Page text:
WikiLeaks, State Secrets, and Trust in Government

When WikiLeaks released hundreds of thousands of classified documents on the wars in Iraq and Afghanistan and State Department memos, the world was forced to consider, How much do we trust our governments?

WikiLeaks, a whistleblowing website, says “We believe that transparency in government activities leads to reduced corruption, better government, and stronger democracies. All governments can benefit from increased scrutiny by the world community, as well as their own people. We believe this scrutiny requires information.” In the past, WikiLeaks had published information on pollution dumping off the coast of Kenya, a video of an American helicopter attack in Baghdad that killed twelve people, including two Reuter’s journalists, protocol in Guantanamo Bay, and e-mails from Sarah Palin’s personal account. The more recent classified documents and diplomatic cables were published in coordination with major newspapers, such as Le Monde, El Pais, Der Speigel, and The Guardian (who shared with the New York Times).
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How Shall We Understand the Public Interest?

By Aditya Dev Sood

Panchayat meeting on Village Sanitation in Khera village, Budaun District, UP

At the Design Public Conclave, we are concerned to explore how Innovation serves or is related to the Public Interest. In order to address that large question, however, we must first consider what we might mean by this high-minded term. And to do, we first ask, what is the Public?

On account our Socialist past, and our nearly extinct figuration as a ‘developing’ society, one still commonly encounters references to the ‘sectors of society,’ organized as (i) the Government (ii) the Public Sector (iii) the Social Sector and (iv) the Private Sector. Whereas, prior to liberalization (i) and (ii) were seen to operate more or less indistinguishably from one another, their roles now appear to be diverging, with the role of Government having to do more and more with the creation and regulation of markets, while the Public Sector is either privatized or else outsources all its core functions and operations to the Private Sector.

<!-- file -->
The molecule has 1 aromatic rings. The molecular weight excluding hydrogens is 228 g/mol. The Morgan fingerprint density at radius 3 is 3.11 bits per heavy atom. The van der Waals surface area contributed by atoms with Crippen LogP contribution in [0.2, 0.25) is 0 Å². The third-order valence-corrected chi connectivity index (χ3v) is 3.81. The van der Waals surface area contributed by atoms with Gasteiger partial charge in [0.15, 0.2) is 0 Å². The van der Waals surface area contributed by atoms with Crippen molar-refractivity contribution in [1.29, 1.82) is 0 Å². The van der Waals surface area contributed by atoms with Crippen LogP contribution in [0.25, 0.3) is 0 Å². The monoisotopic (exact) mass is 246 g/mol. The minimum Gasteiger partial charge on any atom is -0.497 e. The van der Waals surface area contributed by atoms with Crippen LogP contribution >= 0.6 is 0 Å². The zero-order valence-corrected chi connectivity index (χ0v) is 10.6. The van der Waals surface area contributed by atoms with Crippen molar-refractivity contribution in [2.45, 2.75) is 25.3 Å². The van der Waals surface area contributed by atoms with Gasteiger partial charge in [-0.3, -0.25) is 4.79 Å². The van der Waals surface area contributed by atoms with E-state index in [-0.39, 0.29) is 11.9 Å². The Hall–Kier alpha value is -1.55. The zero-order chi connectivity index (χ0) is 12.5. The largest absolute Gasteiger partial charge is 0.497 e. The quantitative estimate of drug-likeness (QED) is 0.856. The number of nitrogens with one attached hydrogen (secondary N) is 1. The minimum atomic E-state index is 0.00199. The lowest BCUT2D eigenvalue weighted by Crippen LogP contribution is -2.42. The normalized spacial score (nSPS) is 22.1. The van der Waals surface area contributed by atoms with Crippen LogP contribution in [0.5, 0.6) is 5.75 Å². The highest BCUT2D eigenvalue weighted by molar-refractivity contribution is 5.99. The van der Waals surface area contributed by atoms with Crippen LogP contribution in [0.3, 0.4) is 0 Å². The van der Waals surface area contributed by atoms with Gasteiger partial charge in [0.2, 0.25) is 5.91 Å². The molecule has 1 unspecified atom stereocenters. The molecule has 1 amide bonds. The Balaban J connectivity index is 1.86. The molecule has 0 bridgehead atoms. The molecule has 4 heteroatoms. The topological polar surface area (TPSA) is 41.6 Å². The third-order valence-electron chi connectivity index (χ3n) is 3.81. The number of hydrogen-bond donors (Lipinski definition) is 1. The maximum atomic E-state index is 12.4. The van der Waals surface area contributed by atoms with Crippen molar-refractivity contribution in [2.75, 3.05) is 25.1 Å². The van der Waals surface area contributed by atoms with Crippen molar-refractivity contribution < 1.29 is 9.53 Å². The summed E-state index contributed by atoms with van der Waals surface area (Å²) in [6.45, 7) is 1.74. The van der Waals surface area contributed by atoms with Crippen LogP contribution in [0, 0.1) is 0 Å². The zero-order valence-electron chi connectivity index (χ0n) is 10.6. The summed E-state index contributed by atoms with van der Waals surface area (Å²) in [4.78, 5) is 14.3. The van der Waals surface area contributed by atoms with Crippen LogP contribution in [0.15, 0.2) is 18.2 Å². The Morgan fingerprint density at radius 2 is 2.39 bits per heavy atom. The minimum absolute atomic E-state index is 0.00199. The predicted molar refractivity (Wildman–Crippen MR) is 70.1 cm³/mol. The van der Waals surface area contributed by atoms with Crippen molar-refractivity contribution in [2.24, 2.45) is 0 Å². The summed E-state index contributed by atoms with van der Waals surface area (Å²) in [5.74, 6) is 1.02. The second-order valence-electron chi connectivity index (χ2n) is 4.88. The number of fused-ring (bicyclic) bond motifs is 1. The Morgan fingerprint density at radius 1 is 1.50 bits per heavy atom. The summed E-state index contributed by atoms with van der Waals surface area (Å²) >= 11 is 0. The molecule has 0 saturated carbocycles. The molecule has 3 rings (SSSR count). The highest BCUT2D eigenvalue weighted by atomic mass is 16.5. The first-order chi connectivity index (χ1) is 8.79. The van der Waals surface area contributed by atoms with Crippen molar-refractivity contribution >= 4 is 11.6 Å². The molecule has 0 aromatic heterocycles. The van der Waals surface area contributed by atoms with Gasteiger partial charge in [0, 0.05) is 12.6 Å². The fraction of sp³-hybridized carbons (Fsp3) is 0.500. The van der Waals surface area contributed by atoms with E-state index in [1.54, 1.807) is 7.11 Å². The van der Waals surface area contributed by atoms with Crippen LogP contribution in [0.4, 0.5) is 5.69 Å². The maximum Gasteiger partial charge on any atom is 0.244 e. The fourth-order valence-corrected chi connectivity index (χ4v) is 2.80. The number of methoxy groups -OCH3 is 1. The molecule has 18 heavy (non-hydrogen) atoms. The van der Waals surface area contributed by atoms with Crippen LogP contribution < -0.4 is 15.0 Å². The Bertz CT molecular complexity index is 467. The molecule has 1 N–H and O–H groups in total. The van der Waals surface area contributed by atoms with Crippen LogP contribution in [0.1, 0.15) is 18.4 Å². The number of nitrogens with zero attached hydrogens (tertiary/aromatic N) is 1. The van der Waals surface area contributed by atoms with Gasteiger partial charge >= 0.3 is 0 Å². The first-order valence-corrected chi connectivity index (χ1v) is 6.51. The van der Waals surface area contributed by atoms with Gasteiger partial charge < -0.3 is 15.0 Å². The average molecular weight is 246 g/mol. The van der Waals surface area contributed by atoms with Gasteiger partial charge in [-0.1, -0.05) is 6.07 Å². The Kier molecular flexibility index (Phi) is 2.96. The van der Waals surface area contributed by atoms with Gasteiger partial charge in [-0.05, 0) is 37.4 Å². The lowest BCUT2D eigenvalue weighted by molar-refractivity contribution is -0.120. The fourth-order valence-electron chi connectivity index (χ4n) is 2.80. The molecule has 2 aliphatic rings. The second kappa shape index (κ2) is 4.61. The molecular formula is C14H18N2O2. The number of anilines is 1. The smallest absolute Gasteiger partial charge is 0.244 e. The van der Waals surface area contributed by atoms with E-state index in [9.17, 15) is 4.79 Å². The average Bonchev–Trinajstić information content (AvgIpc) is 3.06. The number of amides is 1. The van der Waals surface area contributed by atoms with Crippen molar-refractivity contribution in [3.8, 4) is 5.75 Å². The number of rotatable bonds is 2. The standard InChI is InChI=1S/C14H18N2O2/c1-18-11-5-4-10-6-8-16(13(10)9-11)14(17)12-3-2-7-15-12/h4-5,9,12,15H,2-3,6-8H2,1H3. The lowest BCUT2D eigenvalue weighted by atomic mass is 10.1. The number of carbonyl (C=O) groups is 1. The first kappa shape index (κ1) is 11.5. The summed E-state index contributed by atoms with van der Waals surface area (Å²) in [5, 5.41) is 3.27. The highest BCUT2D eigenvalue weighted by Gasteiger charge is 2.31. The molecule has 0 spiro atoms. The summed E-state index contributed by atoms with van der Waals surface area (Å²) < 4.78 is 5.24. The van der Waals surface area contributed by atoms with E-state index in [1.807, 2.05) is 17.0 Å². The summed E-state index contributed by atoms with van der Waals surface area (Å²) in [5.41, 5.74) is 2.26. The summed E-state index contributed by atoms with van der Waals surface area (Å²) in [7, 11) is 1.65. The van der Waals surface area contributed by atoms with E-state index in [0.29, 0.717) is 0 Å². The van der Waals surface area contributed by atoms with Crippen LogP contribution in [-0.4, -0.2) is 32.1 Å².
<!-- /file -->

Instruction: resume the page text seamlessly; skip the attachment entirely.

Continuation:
While representatives of each of these sectors may operate in ways which it claims are in the Public Interest, the ways in which they make these claims are varied. Moreover, in each case, it is difficult for anyone to articulate how the interests of the particular bureaucracy or organizational or financial-communications network is actually aligned with the putative Public Good. The collective interests of society, when described as the vector sum of all the diversely oriented forces operating upon and within it appears as a static quantity, which can easily be reduced — through corruption, inefficiency, venality, cupidity, and the concomitant destruction of value — but which cannot easily be increased except in so far as a functioning service-providing entity continues to operate with its own enlightened self-interest in mind. Thus do we once again derive, through a metaphor of vector integration, Adam Smith’s famous Invisible Hand, whereby private ambitions are channeled towards the larger aims of society.

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